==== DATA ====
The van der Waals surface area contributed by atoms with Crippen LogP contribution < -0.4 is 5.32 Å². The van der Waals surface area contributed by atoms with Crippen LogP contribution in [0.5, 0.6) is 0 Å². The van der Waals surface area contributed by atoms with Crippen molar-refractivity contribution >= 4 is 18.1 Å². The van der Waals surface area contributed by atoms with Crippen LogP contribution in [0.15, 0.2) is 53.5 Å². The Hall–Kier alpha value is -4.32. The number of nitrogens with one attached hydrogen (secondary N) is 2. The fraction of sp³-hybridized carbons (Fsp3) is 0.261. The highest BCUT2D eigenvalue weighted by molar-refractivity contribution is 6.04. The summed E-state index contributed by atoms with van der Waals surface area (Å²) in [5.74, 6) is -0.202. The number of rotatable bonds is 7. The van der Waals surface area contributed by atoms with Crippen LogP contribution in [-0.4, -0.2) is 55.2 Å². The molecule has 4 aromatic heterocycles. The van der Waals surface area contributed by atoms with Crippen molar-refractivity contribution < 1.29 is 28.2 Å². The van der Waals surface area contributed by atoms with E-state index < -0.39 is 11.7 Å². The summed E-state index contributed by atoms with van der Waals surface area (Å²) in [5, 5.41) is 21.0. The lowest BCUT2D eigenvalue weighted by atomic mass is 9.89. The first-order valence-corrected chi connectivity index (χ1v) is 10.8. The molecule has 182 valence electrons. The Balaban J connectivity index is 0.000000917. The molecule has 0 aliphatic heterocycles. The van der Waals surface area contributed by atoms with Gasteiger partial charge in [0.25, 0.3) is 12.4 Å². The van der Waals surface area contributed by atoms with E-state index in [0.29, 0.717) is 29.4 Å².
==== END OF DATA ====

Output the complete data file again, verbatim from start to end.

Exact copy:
The van der Waals surface area contributed by atoms with Crippen LogP contribution < -0.4 is 5.32 Å². The van der Waals surface area contributed by atoms with Crippen LogP contribution in [0.5, 0.6) is 0 Å². The van der Waals surface area contributed by atoms with Crippen molar-refractivity contribution >= 4 is 18.1 Å². The van der Waals surface area contributed by atoms with Crippen LogP contribution in [0.15, 0.2) is 53.5 Å². The Hall–Kier alpha value is -4.32. The number of nitrogens with one attached hydrogen (secondary N) is 2. The fraction of sp³-hybridized carbons (Fsp3) is 0.261. The highest BCUT2D eigenvalue weighted by molar-refractivity contribution is 6.04. The summed E-state index contributed by atoms with van der Waals surface area (Å²) in [5.74, 6) is -0.202. The number of rotatable bonds is 7. The van der Waals surface area contributed by atoms with Crippen LogP contribution in [-0.4, -0.2) is 55.2 Å². The molecule has 4 aromatic heterocycles. The van der Waals surface area contributed by atoms with Crippen molar-refractivity contribution < 1.29 is 28.2 Å². The van der Waals surface area contributed by atoms with E-state index < -0.39 is 11.7 Å². The summed E-state index contributed by atoms with van der Waals surface area (Å²) in [5, 5.41) is 21.0. The lowest BCUT2D eigenvalue weighted by atomic mass is 9.89. The first-order valence-corrected chi connectivity index (χ1v) is 10.8. The molecule has 182 valence electrons. The Balaban J connectivity index is 0.000000917. The molecule has 0 aliphatic heterocycles. The van der Waals surface area contributed by atoms with Gasteiger partial charge in [0.25, 0.3) is 12.4 Å². The van der Waals surface area contributed by atoms with E-state index in [0.29, 0.717) is 29.4 Å².